Medical Faculty's Use of Print and Electronic Journals: Changes over Time and in Comparison with Scientists

Article excerpt

Objectives: The objectives are to determine how medical faculty members use scholarly journals, whether print or electronic journals are read more, whether there is a pattern among types of users, and what similarities and differences there are between the use of journals by medical faculty and faculty in other disciplines.

Methods: Medical faculty of the University of Tennessee Health Science Center (UTHSC) multi-campus system were surveyed, and their responses estimated using critical incident technique to characterize the different aspects of their use of print and electronic journals.

Results: Medical faculty read a great deal, especially compared to scientists. The most frequently reported principal purpose of reading is to support their primary research (30% of reading). The majority of reading comes from recently published articles, mostly from personal subscriptions. Medical faculty continue to rely on print journals (approximately 70% of readings) versus electronic journals. Age of faculty does not appear to influence the choice of print or electronic format. Medical faculty read more articles than others on average and need information digested and verified in a way to save them time. Convenience and currency are highly valued attributes.

Conclusions: It can be asserted that librarians and publishers must find ways to provide the attributes of convenience and currency and match the portability of personal subscriptions in an electronic journal format for medical faculty.


The scholarly scientific, technical, and medical journal systems are undergoing tremendous change. With steady increases in the price of print subscriptions, the number of subscriptions has declined correspondingly. Studies show that there are now many alternatives to print journals, including electronic peer-reviewed versions of traditional journals from the same publishers, aggregated databases of separate articles, electronic print servers, institutional open archives, and author's personal Web pages [1-3]. E-print servers, such as, provide access to separate articles that may be preprints of articles that will be submitted to peer-reviewed journals by the author, postprints (copies of articles that are also published in journals), or papers that will never be submitted to traditional journals. The Open Archives Initiative* promotes common interoperability to allow institutions or individuals to develop e-print repositories. Electronic versions of traditional journals change the publication system the least, as they may merely provide more convenient access to subscription-based journals. ?-print servers or open archives have the potential to induce more profound changes in the publication system as they already change the publishing system from a journal title model to a separate articles model and may be accomplished independent of publishers. Tenopir and King [4], in previous studies, have discovered that medical faculty may be more resistant to change than faculty in other disciplines, because, traditionally, they use journals for much of their professional development and to stay current with progress and trends in their field.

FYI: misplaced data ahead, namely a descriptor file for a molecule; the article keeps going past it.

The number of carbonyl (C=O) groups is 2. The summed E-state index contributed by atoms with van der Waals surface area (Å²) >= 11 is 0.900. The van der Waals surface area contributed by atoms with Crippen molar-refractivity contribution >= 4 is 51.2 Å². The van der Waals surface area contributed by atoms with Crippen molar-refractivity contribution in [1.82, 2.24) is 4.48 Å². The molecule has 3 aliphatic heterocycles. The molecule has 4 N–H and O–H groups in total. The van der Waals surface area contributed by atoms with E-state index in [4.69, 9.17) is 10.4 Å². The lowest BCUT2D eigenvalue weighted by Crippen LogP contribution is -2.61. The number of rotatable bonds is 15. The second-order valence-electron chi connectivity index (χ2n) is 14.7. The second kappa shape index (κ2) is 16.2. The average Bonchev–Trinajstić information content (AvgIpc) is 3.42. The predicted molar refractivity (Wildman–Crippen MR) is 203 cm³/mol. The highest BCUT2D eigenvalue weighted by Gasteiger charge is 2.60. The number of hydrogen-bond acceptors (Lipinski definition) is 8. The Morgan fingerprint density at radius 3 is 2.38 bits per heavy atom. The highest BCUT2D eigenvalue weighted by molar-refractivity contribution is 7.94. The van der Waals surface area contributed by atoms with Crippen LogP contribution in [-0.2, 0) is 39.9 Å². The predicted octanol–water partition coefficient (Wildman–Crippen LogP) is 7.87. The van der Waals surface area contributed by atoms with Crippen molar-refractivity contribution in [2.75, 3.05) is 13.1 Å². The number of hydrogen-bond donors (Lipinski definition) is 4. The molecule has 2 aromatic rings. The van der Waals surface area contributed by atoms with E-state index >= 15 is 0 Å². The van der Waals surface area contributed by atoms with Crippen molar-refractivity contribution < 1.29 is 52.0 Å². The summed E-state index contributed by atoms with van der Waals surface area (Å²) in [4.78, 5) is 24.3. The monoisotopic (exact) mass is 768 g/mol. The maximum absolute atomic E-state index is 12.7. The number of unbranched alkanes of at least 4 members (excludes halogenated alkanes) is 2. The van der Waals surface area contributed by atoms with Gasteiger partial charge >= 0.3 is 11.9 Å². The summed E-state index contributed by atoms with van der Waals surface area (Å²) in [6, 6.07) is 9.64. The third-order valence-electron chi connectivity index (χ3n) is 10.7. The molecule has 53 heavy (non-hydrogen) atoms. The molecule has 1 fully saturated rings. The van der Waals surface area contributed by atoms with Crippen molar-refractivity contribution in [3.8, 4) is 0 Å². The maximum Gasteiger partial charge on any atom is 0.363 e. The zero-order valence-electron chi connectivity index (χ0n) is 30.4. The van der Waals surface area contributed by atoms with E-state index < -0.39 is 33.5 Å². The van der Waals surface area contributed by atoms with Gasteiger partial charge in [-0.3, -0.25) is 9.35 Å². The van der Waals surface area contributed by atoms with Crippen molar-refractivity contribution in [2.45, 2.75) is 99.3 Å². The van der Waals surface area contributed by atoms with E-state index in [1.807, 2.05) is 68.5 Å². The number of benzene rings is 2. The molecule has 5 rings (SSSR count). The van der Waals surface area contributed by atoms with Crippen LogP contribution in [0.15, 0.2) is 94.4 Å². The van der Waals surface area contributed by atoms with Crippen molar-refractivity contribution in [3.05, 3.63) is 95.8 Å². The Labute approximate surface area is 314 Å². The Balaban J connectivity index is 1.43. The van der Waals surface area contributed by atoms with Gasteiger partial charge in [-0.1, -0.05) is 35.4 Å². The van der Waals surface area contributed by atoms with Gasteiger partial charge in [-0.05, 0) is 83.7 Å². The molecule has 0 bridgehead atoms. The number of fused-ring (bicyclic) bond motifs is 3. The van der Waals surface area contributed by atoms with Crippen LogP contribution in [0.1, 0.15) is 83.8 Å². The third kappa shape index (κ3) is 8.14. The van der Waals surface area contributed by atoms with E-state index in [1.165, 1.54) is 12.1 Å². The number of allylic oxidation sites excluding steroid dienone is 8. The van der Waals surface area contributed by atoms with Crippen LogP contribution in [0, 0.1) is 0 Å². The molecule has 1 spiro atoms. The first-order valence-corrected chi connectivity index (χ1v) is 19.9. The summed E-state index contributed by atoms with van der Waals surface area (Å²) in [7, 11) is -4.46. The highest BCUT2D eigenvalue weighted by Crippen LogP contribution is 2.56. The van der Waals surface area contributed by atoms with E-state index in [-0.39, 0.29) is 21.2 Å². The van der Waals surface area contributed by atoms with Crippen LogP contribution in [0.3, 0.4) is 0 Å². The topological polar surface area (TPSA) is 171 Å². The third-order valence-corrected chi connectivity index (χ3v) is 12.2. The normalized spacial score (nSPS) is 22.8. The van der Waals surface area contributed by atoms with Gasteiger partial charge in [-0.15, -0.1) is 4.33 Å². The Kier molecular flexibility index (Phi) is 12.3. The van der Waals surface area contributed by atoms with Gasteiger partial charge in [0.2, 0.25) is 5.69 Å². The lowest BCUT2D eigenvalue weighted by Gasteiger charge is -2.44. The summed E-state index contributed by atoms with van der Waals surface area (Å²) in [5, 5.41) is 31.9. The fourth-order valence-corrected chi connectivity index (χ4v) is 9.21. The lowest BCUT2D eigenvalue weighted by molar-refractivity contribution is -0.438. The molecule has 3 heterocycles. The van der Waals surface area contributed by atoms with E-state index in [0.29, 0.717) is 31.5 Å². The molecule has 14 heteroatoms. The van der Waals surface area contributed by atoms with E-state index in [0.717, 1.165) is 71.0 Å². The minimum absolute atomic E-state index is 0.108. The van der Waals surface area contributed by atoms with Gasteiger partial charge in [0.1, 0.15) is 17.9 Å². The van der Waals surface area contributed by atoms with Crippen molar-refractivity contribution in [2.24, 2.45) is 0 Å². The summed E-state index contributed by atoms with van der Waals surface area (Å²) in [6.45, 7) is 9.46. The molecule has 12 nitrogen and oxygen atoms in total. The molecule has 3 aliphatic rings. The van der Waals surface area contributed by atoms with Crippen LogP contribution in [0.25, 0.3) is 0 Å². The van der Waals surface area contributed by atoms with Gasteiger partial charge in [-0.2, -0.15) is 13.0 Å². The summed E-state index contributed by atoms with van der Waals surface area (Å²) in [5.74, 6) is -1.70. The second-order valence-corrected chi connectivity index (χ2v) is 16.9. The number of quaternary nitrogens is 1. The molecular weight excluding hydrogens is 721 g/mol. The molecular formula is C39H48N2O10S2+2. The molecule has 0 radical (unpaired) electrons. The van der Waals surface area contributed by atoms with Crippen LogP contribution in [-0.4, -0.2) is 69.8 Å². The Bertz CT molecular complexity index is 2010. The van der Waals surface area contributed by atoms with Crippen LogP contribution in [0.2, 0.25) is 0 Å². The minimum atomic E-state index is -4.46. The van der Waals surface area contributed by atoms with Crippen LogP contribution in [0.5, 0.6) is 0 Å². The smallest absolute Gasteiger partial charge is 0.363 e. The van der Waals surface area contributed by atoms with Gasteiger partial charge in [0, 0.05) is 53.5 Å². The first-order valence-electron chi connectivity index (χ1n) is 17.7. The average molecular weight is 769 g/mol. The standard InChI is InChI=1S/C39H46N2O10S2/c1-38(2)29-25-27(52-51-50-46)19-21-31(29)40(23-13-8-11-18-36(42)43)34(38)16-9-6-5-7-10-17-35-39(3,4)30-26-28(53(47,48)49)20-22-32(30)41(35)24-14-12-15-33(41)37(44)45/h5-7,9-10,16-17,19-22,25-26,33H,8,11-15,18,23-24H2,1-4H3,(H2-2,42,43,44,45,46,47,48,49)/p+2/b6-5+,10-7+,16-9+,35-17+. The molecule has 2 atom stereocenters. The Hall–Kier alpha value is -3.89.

Many studies over the last decade show that the adoption rate for electronic journals, the viability of alternatives to the traditional print or electronic peerreviewed journal system, and the pace of change vary considerably by field [5, 6]. Meadows reports that, in the print world, medical professionals have relied heavily on scholarly journals, placing importance on specific journal titles in their subdisciplines and reading more than people in most other disciplines [7]. It is therefore interesting and timely to see how much of an impact electronic alternatives have had on medical faculty and to compare their information seeking, their reading patterns, and their adoption rates to those of scientists.

The study reported here surveyed medical faculty members in the University of Tennessee system to discover how they use journals and alternatives to journals. …